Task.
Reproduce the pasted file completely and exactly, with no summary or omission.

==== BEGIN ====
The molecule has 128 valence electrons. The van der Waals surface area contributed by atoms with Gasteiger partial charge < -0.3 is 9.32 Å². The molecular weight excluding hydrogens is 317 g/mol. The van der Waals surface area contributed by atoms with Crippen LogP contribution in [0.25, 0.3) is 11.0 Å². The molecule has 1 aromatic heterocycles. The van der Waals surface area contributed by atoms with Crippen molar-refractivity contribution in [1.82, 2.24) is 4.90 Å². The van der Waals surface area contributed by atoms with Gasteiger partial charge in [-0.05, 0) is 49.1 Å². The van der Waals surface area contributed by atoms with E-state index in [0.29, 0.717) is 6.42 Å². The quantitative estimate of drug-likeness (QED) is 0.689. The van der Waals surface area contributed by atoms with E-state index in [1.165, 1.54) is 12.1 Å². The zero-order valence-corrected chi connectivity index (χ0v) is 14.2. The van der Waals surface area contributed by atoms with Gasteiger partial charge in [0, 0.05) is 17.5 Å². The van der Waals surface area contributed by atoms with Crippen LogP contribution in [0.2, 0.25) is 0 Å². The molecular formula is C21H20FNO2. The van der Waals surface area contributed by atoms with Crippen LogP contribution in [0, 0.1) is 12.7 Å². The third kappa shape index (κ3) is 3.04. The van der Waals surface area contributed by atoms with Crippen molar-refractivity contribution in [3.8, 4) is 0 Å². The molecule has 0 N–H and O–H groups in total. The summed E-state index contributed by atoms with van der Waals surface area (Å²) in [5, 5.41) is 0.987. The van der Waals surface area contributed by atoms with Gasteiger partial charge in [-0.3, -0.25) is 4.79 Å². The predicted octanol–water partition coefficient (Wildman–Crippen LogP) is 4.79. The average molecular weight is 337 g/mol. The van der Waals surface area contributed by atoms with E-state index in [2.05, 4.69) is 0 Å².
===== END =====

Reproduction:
The molecule has 128 valence electrons. The van der Waals surface area contributed by atoms with Gasteiger partial charge < -0.3 is 9.32 Å². The molecular weight excluding hydrogens is 317 g/mol. The van der Waals surface area contributed by atoms with Crippen LogP contribution in [0.25, 0.3) is 11.0 Å². The molecule has 1 aromatic heterocycles. The van der Waals surface area contributed by atoms with Crippen molar-refractivity contribution in [1.82, 2.24) is 4.90 Å². The van der Waals surface area contributed by atoms with Gasteiger partial charge in [-0.05, 0) is 49.1 Å². The van der Waals surface area contributed by atoms with E-state index in [0.29, 0.717) is 6.42 Å². The quantitative estimate of drug-likeness (QED) is 0.689. The van der Waals surface area contributed by atoms with E-state index in [1.165, 1.54) is 12.1 Å². The zero-order valence-corrected chi connectivity index (χ0v) is 14.2. The van der Waals surface area contributed by atoms with Gasteiger partial charge in [0, 0.05) is 17.5 Å². The van der Waals surface area contributed by atoms with Crippen LogP contribution in [0.2, 0.25) is 0 Å². The molecular formula is C21H20FNO2. The van der Waals surface area contributed by atoms with Crippen LogP contribution in [0, 0.1) is 12.7 Å². The third kappa shape index (κ3) is 3.04. The van der Waals surface area contributed by atoms with Crippen molar-refractivity contribution in [3.8, 4) is 0 Å². The molecule has 0 N–H and O–H groups in total. The summed E-state index contributed by atoms with van der Waals surface area (Å²) in [5, 5.41) is 0.987. The van der Waals surface area contributed by atoms with Gasteiger partial charge in [-0.3, -0.25) is 4.79 Å². The predicted octanol–water partition coefficient (Wildman–Crippen LogP) is 4.79. The average molecular weight is 337 g/mol. The van der Waals surface area contributed by atoms with E-state index in [2.05, 4.69) is 0 Å².